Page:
Currency as Cultural Craft: Shell Money

The traditional currency of the Pacific Islands is shell money; beautiful strings of painstakingly carved discs of shell which are strung together to make ‘tafuliae’.

Shopping Essentials

Where to buy: Traded throughout the Pacific islands as an acceptable form of currency.
What’s it worth: Value depends on the type of shell.
Bag a Bargain: You can buy small strings of tafuliae for tourists from beach traders.

The traditional currency of the Pacific Islands is shell money; beautiful strings of painstakingly carved discs of shell which are strung together to make ‘tafuliae’. Each tafuliae has ten strings of coloured shells each about 2 metres long, although pieces can be broken off to make lesser payments. Traditionally, shell money was used to pay for such things as a dowry for a bride, land, pigs, and canoes or as compensation for insult or injury. A man would need about 50 strings to give to a bride’s family before he could take a wife and would often have to place himself in long term debt to do so. When missionaries first came to the islands, they were alarmed at the situation and tried to impose a limit of just 5 strings for a wife.

To make the tafuliae, thousands of tiny pieces of broken shell are smoothed down to uniform sized discs by rubbing them between two grooved stones. Each disc is then polished with a grinding stone and black sand, and a hole drilled in the middle so they can be threaded together with vine. Traditionally a piece of flaked quartz from the river bed would be used to make the holes but today small steel hand drills are often used instead. The whole process is very time consuming even for a skilled craftsman and the quality of the workmanship is crucial to the value of the finished piece.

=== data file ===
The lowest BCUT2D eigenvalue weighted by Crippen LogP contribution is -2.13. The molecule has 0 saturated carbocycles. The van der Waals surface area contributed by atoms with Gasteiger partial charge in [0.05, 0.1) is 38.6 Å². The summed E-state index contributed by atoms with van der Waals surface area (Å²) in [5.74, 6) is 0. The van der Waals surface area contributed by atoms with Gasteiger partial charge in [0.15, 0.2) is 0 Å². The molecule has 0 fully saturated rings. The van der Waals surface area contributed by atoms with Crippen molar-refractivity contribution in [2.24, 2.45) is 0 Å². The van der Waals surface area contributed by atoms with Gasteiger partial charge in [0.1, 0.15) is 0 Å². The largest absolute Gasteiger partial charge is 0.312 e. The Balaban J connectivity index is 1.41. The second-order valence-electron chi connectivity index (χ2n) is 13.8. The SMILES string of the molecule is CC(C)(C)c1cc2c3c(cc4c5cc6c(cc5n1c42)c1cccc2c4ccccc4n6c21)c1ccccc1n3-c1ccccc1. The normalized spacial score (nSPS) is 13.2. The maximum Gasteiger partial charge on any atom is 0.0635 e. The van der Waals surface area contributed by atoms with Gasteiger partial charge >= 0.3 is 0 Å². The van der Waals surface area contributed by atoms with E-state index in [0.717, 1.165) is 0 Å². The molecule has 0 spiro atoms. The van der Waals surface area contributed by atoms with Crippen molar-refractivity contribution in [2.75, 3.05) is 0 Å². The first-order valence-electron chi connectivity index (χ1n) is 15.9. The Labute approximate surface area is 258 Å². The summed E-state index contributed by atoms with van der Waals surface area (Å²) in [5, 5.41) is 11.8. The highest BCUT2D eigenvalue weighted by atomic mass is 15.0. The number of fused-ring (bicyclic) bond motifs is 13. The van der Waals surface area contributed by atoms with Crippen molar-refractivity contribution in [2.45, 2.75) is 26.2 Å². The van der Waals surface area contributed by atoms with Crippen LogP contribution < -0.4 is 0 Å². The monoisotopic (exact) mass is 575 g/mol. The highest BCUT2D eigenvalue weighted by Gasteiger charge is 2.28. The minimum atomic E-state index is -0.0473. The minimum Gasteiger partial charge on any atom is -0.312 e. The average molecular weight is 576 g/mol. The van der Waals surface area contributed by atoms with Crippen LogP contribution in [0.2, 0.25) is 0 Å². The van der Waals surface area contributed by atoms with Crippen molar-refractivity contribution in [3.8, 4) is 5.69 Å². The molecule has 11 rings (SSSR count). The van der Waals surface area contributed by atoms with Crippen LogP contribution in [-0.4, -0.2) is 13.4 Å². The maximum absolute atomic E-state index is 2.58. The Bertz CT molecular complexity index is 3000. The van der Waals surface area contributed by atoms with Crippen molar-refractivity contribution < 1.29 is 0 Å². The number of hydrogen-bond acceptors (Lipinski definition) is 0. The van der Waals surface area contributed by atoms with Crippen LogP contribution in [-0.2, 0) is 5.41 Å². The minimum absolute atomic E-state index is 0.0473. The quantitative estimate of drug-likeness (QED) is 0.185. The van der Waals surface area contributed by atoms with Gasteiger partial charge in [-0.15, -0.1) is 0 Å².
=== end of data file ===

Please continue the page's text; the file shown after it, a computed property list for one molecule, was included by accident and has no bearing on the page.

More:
Shell colour is also of utmost importance. Pink shells are the most valuable, followed by orange, brown, white, black. One of the most highly prized shells to use is the Spiny Rock Oyster (or ‘Spondylus’) which has pink lips that produce the rarer and more highly prized pink discs. Mussels, pearl shells, or the chambered nautilus are also used but hold less value. Small white mussels called kakadu can be heated to make them a more valuable orangey-brown colour currency.

Today, shell money is still used in some parts of the islands – particularly the more rural areas – for certain ceremonial payments or to barter for food. It is also an integral part of the culture and history of the islands, valued as much for its connection to the traditional way of life as for its monetary value.

 

MORE INFORMATION

Cutting Shell Disks
Guide to the shell discs of the Solomon Islands, complete with pictures.

Shell and Feather Money of the Solomon Islands 
Feature article on shell and feather money of the Solomon Islands with photos of the crafts processes.

By Debbie Fabb

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